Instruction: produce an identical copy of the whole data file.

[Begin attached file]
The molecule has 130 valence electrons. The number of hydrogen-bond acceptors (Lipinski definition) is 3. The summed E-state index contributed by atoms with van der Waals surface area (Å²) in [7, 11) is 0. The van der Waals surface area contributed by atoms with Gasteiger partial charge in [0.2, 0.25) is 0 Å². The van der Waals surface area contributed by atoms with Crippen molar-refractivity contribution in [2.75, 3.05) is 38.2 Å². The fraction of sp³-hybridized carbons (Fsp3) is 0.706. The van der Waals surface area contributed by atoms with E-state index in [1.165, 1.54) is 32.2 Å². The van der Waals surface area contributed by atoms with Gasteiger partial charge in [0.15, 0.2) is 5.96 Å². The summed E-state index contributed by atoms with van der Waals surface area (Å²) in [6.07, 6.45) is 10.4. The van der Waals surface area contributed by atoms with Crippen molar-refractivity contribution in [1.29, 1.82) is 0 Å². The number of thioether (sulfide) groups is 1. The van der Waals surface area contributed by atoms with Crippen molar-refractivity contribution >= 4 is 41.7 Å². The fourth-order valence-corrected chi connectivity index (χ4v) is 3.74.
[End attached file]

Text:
The molecule has 130 valence electrons. The number of hydrogen-bond acceptors (Lipinski definition) is 3. The summed E-state index contributed by atoms with van der Waals surface area (Å²) in [7, 11) is 0. The van der Waals surface area contributed by atoms with Gasteiger partial charge in [0.2, 0.25) is 0 Å². The van der Waals surface area contributed by atoms with Crippen molar-refractivity contribution in [2.75, 3.05) is 38.2 Å². The fraction of sp³-hybridized carbons (Fsp3) is 0.706. The van der Waals surface area contributed by atoms with E-state index in [1.165, 1.54) is 32.2 Å². The van der Waals surface area contributed by atoms with Gasteiger partial charge in [0.15, 0.2) is 5.96 Å². The summed E-state index contributed by atoms with van der Waals surface area (Å²) in [6.07, 6.45) is 10.4. The van der Waals surface area contributed by atoms with Crippen molar-refractivity contribution in [1.29, 1.82) is 0 Å². The number of thioether (sulfide) groups is 1. The van der Waals surface area contributed by atoms with Crippen molar-refractivity contribution >= 4 is 41.7 Å². The fourth-order valence-corrected chi connectivity index (χ4v) is 3.74.